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Investigation of rumen long noncoding RNA before and after weaning in cattle



This study aimed to identify long non-coding RNA (lncRNA) from the rumen tissue in dairy cattle, explore their features including expression and conservation levels, and reveal potential links between lncRNA and complex traits that may indicate important functional impacts of rumen lncRNA during the transition to the weaning period.


A total of six cattle rumen samples were taken with three replicates from before and after weaning periods, respectively. Total RNAs were extracted and sequenced with lncRNA discovered based on size, coding potential, sequence homology, and known protein domains. As a result, 404 and 234 rumen lncRNAs were identified before and after weaning, respectively. However, only nine of them were shared under two conditions, with 395 lncRNAs found only in pre-weaning tissues and 225 only in post-weaning samples. Interestingly, none of the nine common lncRNAs were differentially expressed between the two weaning conditions. LncRNA averaged shorter length, lower expression, and lower conservation scores than the genome overall, which is consistent with general lncRNA characteristics. By integrating rumen lncRNA before and after weaning with large-scale GWAS results in cattle, we reported significant enrichment of both pre- and after-weaning lncRNA with traits of economic importance including production, reproduction, health, and body conformation phenotypes.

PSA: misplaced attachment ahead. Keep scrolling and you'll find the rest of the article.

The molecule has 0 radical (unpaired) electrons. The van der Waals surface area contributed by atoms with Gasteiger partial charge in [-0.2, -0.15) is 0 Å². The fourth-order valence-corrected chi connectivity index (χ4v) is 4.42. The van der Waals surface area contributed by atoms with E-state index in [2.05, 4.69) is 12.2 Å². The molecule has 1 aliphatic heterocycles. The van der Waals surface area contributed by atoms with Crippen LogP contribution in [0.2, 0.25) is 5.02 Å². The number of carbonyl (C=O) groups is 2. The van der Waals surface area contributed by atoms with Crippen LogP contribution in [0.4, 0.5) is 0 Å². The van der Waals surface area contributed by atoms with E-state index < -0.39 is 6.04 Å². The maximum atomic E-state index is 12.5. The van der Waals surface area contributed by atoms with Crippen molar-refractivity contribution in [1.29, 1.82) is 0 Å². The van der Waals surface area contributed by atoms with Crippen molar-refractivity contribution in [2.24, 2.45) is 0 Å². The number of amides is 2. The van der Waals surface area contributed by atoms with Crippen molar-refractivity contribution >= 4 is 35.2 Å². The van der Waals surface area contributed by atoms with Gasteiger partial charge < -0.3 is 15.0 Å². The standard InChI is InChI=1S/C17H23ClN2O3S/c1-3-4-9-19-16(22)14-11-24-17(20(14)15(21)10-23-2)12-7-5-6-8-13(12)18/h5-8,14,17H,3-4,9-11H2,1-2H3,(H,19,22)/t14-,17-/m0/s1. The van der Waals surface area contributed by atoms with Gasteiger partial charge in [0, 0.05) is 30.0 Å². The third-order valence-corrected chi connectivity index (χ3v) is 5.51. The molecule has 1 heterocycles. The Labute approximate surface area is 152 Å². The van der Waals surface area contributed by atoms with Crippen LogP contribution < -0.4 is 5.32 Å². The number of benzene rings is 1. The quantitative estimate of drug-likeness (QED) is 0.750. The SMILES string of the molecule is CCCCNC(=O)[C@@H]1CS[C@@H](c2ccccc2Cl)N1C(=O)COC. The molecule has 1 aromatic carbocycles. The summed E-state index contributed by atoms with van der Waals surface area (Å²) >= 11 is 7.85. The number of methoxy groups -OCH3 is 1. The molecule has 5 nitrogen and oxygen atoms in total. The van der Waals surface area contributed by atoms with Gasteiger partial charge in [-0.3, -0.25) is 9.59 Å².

The majority of rumen lncRNAs are uniquely expressed in one of the two weaning conditions, indicating a functional role of lncRNA in rumen development and transition of weaning. Notably, both pre- and post-weaning lncRNA showed significant enrichment with a variety of complex traits in dairy cattle, suggesting the importance of rumen lncRNA for cattle performance in the adult stage. These relationships should be further investigated to better understand the specific roles lncRNAs are playing in rumen development and cow performance.

Peer Review reports


For many years, genomic research has focused on the direct line of genes to gene products to phenotypic observations. Recent advances in sequencing technologies have led to more in depth exploration of the genomic regions that are transcribed into RNA but rarely into a protein product. Connections have been established between these non-coding RNAs and regulation of gene expression in many organisms. Examples include the X chromosome inactivation, allelic imprinting, pluripotency control, cancer, and many other biological processes [1]. A subset of these noncoding RNAs are the long noncoding RNA (lncRNA): these transcripts are at least 200 nucleotides in length, with some reaching up to 32,000 nucleotides, and are found across nearly all species [2]. Previous research has identified large numbers of lncRNA across many model and non-model species, ranging from > 7,000 transcripts in cattle [3] to over 270,000 lncRNA in humans [4]. Recent research in cattle has revealed more lncRNA transcripts in many tissues across cattle breeds: over 4,000 in 6 different tissues between 2 Chinese cattle breeds, nearly 10,000 in 18 different bovine tissues, over 23,000 lncRNA in bovine testes tissue as they mature, and 1,535 lncRNAs in bovine oocytes [5,6,7]. Additionally, almost 8,000 lncRNAs were found to be associated with metabolic efficiency [8].